Clinton presses for debate before New Hampshire primary

There will be "no formal agenda" for Wednesday morning's Oval Office meeting, White House spokesman Josh Earnest said in a statement, adding that the meeting was first discussed in December.

The poll, which was conducted before this week's Democratic forum and has a margin of error of +/-4 points, shows Sanders leading 49 to 45, with former Maryland Gov. Martin O'Malley registering just 4 percent.

Sanders said he and Clinton are in a "nip-and-tuck" race in Iowa but predicted that, with a success, he would begin to see more support from establishment Democrats who have coalesced around the former secretary of state's candidacy. I've [said] for, you know, for a long time, that I'd be happy to have more debates, and I hope we can get this done. The former first lady has avoided hitting Sanders directly for much of the week, however, instead choosing to tout herself and her policies and only subtly knock the senator who is challenging her in Iowa and New Hampshire.

"The DNC has said this would be an unsanctioned debate so we would not want to jeopardize our ability to participate in future debates", Sanders' campaign manager Jeff Weaver said. Obama has met previously with Clinton.

Last time, in 2008, it was Barack Obama. He said he believed the president and the vice president have been "fair and even handed".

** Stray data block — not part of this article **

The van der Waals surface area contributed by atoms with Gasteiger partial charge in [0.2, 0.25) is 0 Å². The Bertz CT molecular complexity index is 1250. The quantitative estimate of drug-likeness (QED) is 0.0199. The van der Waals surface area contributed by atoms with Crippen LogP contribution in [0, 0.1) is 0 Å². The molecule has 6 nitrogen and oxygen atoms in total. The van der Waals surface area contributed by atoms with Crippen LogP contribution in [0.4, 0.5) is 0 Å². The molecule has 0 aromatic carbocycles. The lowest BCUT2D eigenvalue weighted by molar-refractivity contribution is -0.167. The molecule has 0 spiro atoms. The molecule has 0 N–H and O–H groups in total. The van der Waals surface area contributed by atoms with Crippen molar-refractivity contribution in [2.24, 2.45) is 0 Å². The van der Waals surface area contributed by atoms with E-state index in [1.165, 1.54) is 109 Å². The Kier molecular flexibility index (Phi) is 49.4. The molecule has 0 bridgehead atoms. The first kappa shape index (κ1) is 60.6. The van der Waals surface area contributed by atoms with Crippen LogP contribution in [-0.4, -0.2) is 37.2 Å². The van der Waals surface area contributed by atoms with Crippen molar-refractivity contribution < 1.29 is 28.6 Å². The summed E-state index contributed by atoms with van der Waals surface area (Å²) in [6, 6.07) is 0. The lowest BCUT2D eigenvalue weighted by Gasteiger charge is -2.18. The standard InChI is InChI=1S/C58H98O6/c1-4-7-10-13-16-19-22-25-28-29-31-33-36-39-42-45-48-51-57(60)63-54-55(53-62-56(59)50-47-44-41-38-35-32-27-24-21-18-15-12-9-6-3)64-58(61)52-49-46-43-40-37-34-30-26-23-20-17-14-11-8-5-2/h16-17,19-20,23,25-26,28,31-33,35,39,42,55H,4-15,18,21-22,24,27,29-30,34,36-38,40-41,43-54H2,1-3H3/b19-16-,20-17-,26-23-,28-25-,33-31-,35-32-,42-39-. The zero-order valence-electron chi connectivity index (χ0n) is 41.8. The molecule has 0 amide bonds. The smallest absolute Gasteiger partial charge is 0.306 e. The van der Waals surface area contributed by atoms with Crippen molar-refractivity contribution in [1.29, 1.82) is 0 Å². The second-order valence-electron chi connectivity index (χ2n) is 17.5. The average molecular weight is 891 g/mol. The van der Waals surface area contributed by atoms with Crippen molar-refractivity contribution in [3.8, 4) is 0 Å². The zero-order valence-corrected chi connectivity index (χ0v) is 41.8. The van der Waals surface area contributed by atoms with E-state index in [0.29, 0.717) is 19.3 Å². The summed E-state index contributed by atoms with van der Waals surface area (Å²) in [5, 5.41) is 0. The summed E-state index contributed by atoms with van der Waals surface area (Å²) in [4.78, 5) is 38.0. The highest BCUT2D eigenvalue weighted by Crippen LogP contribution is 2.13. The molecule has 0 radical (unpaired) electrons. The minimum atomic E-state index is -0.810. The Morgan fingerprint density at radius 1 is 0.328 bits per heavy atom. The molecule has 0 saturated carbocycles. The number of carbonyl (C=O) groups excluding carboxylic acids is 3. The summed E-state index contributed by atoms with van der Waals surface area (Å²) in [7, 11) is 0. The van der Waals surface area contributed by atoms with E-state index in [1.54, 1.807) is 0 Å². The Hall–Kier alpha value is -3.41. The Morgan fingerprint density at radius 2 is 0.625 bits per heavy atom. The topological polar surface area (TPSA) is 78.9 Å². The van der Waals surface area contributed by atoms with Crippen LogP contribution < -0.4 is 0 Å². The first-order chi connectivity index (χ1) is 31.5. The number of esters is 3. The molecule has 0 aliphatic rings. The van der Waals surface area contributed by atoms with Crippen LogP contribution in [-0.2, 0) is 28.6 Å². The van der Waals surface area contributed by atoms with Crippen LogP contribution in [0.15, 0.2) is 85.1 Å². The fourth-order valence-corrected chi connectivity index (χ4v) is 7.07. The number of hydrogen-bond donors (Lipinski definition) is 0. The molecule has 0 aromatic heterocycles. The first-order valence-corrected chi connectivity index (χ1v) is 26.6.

"I think the American people, working people, young people, want to see real movement in this country", he said.

Although Clinton does post many of her plans on the White House and her campaign has detailed how he plans to pay for them, so, too, has Sanders.

Sanders-Obama meeting took place only days ahead of the crucial Iowa Caucus.

"It was mid-summer before Sanders had people on the ground", said Matt Tapscott, Democratic chairman of Winneshiek County, where Decorah is located.

While Clinton has stepped up the attacks on Sanders in the last two weeks, she has vacillated between knocking the Vermont senator, who is running close with Clinton in Iowa, and pushing her own platform and message.

"A dollar and 61 cents a week to make sure when you have a baby, you can stay home with that baby and not be forced back to work", Sanders said.

"What the president has tried to do, what Vice President Biden has tried to do, is to be as evenhanded as they can be", Sanders said.

"I would like the chairman of the party and the campaigns to agree that we can debate in New Hampshire next week", Clinton added.

"We are grateful that the Union Leader and NBC have heard the voices of New Hampshire voters who have advocated loud and clear for a final debate since the summer", the group New Hampshire Debates wrote in a letter to candidates.

The president brushed off analogies between the campaigns in the Politico interview, instead portraying Sanders more as a gadfly than a serious politician.

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